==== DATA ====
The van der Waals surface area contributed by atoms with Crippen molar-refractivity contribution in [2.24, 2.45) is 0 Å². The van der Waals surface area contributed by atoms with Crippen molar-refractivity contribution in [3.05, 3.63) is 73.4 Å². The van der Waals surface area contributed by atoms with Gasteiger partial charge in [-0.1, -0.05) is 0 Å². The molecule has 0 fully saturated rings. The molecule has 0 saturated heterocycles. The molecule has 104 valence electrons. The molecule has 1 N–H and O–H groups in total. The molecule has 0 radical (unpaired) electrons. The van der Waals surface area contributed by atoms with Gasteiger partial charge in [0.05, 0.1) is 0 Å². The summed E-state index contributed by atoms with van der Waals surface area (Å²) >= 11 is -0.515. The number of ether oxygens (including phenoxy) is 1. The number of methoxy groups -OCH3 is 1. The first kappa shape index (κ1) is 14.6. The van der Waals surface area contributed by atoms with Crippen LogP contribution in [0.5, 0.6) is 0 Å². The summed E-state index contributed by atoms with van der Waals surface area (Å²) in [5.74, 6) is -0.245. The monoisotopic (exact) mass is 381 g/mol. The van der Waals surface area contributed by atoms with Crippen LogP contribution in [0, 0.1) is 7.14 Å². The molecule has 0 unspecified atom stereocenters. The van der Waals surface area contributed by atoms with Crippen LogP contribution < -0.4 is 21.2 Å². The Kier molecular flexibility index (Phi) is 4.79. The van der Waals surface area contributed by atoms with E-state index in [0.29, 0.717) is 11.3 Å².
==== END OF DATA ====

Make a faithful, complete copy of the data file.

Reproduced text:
The van der Waals surface area contributed by atoms with Crippen molar-refractivity contribution in [2.24, 2.45) is 0 Å². The van der Waals surface area contributed by atoms with Crippen molar-refractivity contribution in [3.05, 3.63) is 73.4 Å². The van der Waals surface area contributed by atoms with Gasteiger partial charge in [-0.1, -0.05) is 0 Å². The molecule has 0 fully saturated rings. The molecule has 0 saturated heterocycles. The molecule has 104 valence electrons. The molecule has 1 N–H and O–H groups in total. The molecule has 0 radical (unpaired) electrons. The van der Waals surface area contributed by atoms with Gasteiger partial charge in [0.05, 0.1) is 0 Å². The summed E-state index contributed by atoms with van der Waals surface area (Å²) >= 11 is -0.515. The number of ether oxygens (including phenoxy) is 1. The number of methoxy groups -OCH3 is 1. The first kappa shape index (κ1) is 14.6. The van der Waals surface area contributed by atoms with Crippen LogP contribution in [0.5, 0.6) is 0 Å². The summed E-state index contributed by atoms with van der Waals surface area (Å²) in [5.74, 6) is -0.245. The monoisotopic (exact) mass is 381 g/mol. The van der Waals surface area contributed by atoms with Crippen LogP contribution in [0, 0.1) is 7.14 Å². The molecule has 0 unspecified atom stereocenters. The van der Waals surface area contributed by atoms with Crippen LogP contribution < -0.4 is 21.2 Å². The Kier molecular flexibility index (Phi) is 4.79. The van der Waals surface area contributed by atoms with E-state index in [0.29, 0.717) is 11.3 Å².